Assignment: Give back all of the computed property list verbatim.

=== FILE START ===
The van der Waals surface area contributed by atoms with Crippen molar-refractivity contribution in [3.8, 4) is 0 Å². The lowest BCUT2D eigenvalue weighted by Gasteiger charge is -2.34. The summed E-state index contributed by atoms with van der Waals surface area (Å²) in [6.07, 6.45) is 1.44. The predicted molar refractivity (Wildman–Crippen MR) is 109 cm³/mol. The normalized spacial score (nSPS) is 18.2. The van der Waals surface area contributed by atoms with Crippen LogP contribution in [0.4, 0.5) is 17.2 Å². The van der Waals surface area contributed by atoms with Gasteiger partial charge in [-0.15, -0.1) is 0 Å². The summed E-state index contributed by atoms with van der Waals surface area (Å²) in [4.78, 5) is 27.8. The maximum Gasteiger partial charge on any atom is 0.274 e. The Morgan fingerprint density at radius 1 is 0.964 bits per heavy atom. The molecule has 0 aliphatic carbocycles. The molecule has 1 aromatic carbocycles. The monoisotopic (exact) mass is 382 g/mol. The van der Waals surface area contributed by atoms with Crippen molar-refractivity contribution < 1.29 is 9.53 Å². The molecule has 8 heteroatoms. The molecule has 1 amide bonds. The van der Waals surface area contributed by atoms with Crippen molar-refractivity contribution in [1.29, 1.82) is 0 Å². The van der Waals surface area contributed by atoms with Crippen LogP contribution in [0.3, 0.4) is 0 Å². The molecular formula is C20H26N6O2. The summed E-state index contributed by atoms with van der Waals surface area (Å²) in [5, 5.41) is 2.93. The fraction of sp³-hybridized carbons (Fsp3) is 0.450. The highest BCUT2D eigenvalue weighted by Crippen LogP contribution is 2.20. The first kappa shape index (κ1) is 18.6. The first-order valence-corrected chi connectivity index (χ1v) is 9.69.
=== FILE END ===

The van der Waals surface area contributed by atoms with Crippen molar-refractivity contribution in [3.8, 4) is 0 Å². The lowest BCUT2D eigenvalue weighted by Gasteiger charge is -2.34. The summed E-state index contributed by atoms with van der Waals surface area (Å²) in [6.07, 6.45) is 1.44. The predicted molar refractivity (Wildman–Crippen MR) is 109 cm³/mol. The normalized spacial score (nSPS) is 18.2. The van der Waals surface area contributed by atoms with Crippen LogP contribution in [0.4, 0.5) is 17.2 Å². The van der Waals surface area contributed by atoms with Gasteiger partial charge in [-0.15, -0.1) is 0 Å². The summed E-state index contributed by atoms with van der Waals surface area (Å²) in [4.78, 5) is 27.8. The maximum Gasteiger partial charge on any atom is 0.274 e. The Morgan fingerprint density at radius 1 is 0.964 bits per heavy atom. The molecule has 0 aliphatic carbocycles. The molecule has 1 aromatic carbocycles. The monoisotopic (exact) mass is 382 g/mol. The van der Waals surface area contributed by atoms with Crippen molar-refractivity contribution < 1.29 is 9.53 Å². The molecule has 8 heteroatoms. The molecule has 1 amide bonds. The van der Waals surface area contributed by atoms with Crippen molar-refractivity contribution in [1.29, 1.82) is 0 Å². The van der Waals surface area contributed by atoms with Crippen LogP contribution in [0.3, 0.4) is 0 Å². The molecular formula is C20H26N6O2. The summed E-state index contributed by atoms with van der Waals surface area (Å²) in [5, 5.41) is 2.93. The fraction of sp³-hybridized carbons (Fsp3) is 0.450. The highest BCUT2D eigenvalue weighted by Crippen LogP contribution is 2.20. The first kappa shape index (κ1) is 18.6. The first-order valence-corrected chi connectivity index (χ1v) is 9.69.